The core values of their cultures are so different from the business model the mainstream society hangs onto as its core value set. Differences like the respect they have for the natural world and our insistence that we can, with our technology, control it all someday no matter what we destroy to do it.

    Big difference.

    When we left our respect for nature behind is probably when we went careening off the path of our true destiny as a specie and our true role in the biosphere.

  9. Brian Ertz says:

    buffalorunner & salle – nine tribes endorsed Grijalva, he’s been a big proponent, including oversight at Interior.

    all of the candidates for interior have spent considerable time outdoors – the question is whether they understand the workings of the vast $15.8 billion bureaucracy enough to have an idea about where the change needs to take place within the Department – does Thompson know, have any experience, or have an idea how to do that ? is Grijalva aware of the problems at Interior, why they are problems and how to re-organize and prioritize to protect the things we care about ?

    who’s going to make it is total speculation. One Washington Post columnist, Al Kamen, alludes to Grijalva’s “stall” (whether he’s stalling with the Transition Team or whether that reporter is doing little more than reading this blog is completely unclear) – another, Stephen Power – A Wall Street Journal reporting on the transition says a couple days ago :

    The leading candidate, according to two people familiar with the transition team’s deliberations, is Rep. Raúl M. Grijalva,

    we have no idea.

    the DOI is too large a bureaucracy driven by too much institutional inertia to make this decision based on a Field & Stream Magazine quote. Several conservation groups and 58 conservation scientists wrote a letter to the transition team backing Grijalva because he knows how to get the job done and i seriously doubt they were talking about how to field-dress a deer – but it’s easier for the papers to make that claim because it’s something relativity tangible.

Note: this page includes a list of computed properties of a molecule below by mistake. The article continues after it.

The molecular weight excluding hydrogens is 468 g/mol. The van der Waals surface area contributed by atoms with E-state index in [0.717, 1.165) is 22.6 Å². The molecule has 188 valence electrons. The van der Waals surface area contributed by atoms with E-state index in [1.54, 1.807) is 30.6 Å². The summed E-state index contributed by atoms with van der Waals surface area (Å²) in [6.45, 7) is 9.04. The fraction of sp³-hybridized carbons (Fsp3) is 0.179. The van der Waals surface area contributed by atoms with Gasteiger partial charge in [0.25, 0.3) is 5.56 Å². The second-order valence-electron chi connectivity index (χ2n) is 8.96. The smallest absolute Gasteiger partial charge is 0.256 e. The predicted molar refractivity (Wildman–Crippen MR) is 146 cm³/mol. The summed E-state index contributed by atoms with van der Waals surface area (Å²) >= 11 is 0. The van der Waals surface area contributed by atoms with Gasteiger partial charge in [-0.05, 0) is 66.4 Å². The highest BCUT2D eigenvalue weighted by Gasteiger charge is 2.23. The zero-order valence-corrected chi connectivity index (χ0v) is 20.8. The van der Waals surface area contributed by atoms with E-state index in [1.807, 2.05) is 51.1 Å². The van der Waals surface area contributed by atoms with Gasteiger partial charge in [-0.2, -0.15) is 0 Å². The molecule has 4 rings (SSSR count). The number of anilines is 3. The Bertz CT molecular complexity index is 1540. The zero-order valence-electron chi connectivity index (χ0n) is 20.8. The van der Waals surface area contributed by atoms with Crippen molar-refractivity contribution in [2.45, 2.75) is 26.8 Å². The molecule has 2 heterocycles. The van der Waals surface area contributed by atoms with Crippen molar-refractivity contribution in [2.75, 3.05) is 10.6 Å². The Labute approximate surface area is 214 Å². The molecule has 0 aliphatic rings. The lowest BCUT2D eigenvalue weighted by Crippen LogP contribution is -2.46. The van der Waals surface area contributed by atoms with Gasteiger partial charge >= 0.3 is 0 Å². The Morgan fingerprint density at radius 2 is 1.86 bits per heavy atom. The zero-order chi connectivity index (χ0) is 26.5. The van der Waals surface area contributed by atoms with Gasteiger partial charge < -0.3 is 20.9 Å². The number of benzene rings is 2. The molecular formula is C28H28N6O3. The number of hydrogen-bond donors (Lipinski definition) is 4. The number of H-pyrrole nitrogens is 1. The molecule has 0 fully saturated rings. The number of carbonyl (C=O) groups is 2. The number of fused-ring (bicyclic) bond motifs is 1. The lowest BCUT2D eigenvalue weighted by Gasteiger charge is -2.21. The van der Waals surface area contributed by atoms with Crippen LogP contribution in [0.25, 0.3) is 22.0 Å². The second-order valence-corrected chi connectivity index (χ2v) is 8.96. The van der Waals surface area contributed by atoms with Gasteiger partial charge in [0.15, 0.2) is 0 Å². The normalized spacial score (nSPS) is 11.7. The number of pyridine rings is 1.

10. Salle says:

    I agree with you, Brian. And several others on this thread. I posted the link his info/background above in an earlier post.

    And, once again…

    Grijalva, por favor!

  11. JB says:

    From the caption: “Rep. Mike Thompson might be the next interior secretary. As this shot clearly proves, he’s an outdoorsman.”

    So all it takes to “prove” your an outdoorsman is a shot with a big fish? Someone should’ve told John Kerry to go fishing instead of hunting. 😉

  12. Brian Ertz says:

    Nick Rahall, chairman of the House Natural Resources Committee, and the Outdoor Industry Association have endorsed Grijalva

  13. mikeB says:

    We really need Kitzhaber, and Rahall, in some top positions, for certain.

    As a long time Oregonian, I know what a valuable asset Kitzhaber will be.